As I reflect on the past year, It really has been relentless, I mean the pandemic was one thing but my way of coping was just to work. I’m proud of what we’ve achieved with Muslamic Makers
but it was pretty non stop. From March 2020, I was re-building a whole new team of volunteers while at the same time pivoting our very in-person community to be online first. From September 2020 to January 2021 we ran our first pilot kickstarter programme and then from January 2021 to March 2021 we finally worked on our 5 year impact report and this was all on top of the day job. So it’s no surprise to say I burnt out. I had enough. After 5 years of running a community that for most days kept me personally fulfilled but on other days really started to get tiring, it just all started to get too much. Infact, community burnout is an actual thing. As a community builder you always feel like you have to be on, and answer to community members straight away and often there are questions of doubt around if what you’re doing is actually providing value. This was something I commented on in this article about community burnout.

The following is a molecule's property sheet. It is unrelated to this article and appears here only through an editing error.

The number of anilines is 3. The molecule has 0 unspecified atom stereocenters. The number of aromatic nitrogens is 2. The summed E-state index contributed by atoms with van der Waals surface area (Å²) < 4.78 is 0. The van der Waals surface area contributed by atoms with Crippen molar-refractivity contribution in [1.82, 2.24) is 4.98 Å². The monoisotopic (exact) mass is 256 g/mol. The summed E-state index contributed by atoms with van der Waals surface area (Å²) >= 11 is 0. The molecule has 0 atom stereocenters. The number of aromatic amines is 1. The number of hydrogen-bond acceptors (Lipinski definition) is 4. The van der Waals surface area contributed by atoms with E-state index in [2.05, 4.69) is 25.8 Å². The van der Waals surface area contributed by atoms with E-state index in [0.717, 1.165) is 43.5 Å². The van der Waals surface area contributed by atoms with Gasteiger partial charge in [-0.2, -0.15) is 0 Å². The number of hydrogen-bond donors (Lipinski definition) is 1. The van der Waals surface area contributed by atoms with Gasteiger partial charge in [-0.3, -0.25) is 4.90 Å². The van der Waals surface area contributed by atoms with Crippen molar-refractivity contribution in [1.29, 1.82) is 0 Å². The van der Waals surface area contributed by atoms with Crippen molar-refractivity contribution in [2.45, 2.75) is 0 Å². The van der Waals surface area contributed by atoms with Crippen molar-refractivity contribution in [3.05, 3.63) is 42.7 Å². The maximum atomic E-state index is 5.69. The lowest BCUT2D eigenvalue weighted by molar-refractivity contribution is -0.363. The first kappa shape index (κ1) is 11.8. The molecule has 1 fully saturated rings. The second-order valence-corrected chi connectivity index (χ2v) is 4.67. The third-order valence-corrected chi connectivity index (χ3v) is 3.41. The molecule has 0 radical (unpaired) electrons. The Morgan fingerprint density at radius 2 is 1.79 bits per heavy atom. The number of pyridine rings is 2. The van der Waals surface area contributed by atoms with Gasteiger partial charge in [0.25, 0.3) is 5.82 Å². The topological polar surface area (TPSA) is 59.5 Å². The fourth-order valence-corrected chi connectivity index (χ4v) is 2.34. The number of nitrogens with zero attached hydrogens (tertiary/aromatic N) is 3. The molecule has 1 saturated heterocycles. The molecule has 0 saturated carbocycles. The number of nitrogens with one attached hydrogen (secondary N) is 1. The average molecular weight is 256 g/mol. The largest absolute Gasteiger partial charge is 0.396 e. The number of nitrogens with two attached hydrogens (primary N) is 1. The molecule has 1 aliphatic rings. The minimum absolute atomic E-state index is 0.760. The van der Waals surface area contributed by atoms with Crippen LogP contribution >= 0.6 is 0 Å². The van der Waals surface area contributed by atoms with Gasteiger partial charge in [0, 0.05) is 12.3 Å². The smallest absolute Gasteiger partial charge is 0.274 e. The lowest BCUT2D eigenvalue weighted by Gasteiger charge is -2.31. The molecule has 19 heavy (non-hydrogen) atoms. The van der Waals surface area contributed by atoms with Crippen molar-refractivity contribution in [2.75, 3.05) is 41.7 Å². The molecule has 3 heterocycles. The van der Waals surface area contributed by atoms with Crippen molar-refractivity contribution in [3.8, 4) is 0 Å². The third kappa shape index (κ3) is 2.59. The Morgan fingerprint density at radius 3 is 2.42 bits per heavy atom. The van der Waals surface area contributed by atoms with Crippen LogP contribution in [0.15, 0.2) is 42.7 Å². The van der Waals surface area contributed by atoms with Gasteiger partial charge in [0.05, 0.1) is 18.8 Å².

When you start something as a passion project and ultimately to serve the community, it comes from a very selfless place and what I always really struggled with is the next phase and iteration. I was 24 years old when I first started it and naturally had more time to give to it. As life has gotten in the way, I’ve been really thinking about what next? Does it still align with me? Can I give it what it needs? Am I the right person to lead it? I’m 30 now and I have way more personal commitments, although I’ve put the community first, it was also important I started putting my family first too and with all these overwhelming thoughts in my head and just being so tired, I really thought it was time to walk away.